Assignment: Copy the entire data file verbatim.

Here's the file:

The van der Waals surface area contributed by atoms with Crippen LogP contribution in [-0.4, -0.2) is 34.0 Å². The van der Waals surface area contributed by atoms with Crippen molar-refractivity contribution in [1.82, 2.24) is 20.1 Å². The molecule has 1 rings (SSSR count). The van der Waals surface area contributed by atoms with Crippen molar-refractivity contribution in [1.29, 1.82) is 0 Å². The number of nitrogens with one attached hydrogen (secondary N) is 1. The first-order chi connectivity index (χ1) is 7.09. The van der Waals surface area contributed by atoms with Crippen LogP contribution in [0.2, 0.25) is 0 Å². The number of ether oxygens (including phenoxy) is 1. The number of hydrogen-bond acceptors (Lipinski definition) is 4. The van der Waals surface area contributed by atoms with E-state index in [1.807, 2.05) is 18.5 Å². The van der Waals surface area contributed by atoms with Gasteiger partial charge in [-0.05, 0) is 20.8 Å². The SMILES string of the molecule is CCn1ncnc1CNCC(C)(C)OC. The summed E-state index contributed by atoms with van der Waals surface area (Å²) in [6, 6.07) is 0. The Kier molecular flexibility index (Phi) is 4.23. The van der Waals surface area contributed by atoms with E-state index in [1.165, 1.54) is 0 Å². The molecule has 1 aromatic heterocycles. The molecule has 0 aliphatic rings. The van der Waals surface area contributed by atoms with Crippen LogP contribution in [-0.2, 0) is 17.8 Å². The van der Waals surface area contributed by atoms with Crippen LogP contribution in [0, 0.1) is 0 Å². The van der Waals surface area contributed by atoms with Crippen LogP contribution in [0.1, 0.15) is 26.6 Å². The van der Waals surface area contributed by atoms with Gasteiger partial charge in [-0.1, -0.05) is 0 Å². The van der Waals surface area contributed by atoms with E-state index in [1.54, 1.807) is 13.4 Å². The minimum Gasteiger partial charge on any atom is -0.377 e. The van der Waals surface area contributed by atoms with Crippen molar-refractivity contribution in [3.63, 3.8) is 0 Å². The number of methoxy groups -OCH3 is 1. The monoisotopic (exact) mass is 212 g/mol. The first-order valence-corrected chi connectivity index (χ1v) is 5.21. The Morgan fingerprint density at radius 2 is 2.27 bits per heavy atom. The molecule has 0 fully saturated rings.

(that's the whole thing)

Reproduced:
The van der Waals surface area contributed by atoms with Crippen LogP contribution in [-0.4, -0.2) is 34.0 Å². The van der Waals surface area contributed by atoms with Crippen molar-refractivity contribution in [1.82, 2.24) is 20.1 Å². The molecule has 1 rings (SSSR count). The van der Waals surface area contributed by atoms with Crippen molar-refractivity contribution in [1.29, 1.82) is 0 Å². The number of nitrogens with one attached hydrogen (secondary N) is 1. The first-order chi connectivity index (χ1) is 7.09. The van der Waals surface area contributed by atoms with Crippen LogP contribution in [0.2, 0.25) is 0 Å². The number of ether oxygens (including phenoxy) is 1. The number of hydrogen-bond acceptors (Lipinski definition) is 4. The van der Waals surface area contributed by atoms with E-state index in [1.807, 2.05) is 18.5 Å². The van der Waals surface area contributed by atoms with Gasteiger partial charge in [-0.05, 0) is 20.8 Å². The SMILES string of the molecule is CCn1ncnc1CNCC(C)(C)OC. The summed E-state index contributed by atoms with van der Waals surface area (Å²) in [6, 6.07) is 0. The Kier molecular flexibility index (Phi) is 4.23. The van der Waals surface area contributed by atoms with E-state index in [1.165, 1.54) is 0 Å². The molecule has 1 aromatic heterocycles. The molecule has 0 aliphatic rings. The van der Waals surface area contributed by atoms with Crippen LogP contribution in [-0.2, 0) is 17.8 Å². The van der Waals surface area contributed by atoms with Crippen LogP contribution in [0, 0.1) is 0 Å². The van der Waals surface area contributed by atoms with Crippen LogP contribution in [0.1, 0.15) is 26.6 Å². The van der Waals surface area contributed by atoms with Gasteiger partial charge in [-0.1, -0.05) is 0 Å². The van der Waals surface area contributed by atoms with E-state index in [1.54, 1.807) is 13.4 Å². The minimum Gasteiger partial charge on any atom is -0.377 e. The van der Waals surface area contributed by atoms with Crippen molar-refractivity contribution in [3.63, 3.8) is 0 Å². The number of methoxy groups -OCH3 is 1. The monoisotopic (exact) mass is 212 g/mol. The first-order valence-corrected chi connectivity index (χ1v) is 5.21. The Morgan fingerprint density at radius 2 is 2.27 bits per heavy atom. The molecule has 0 fully saturated rings.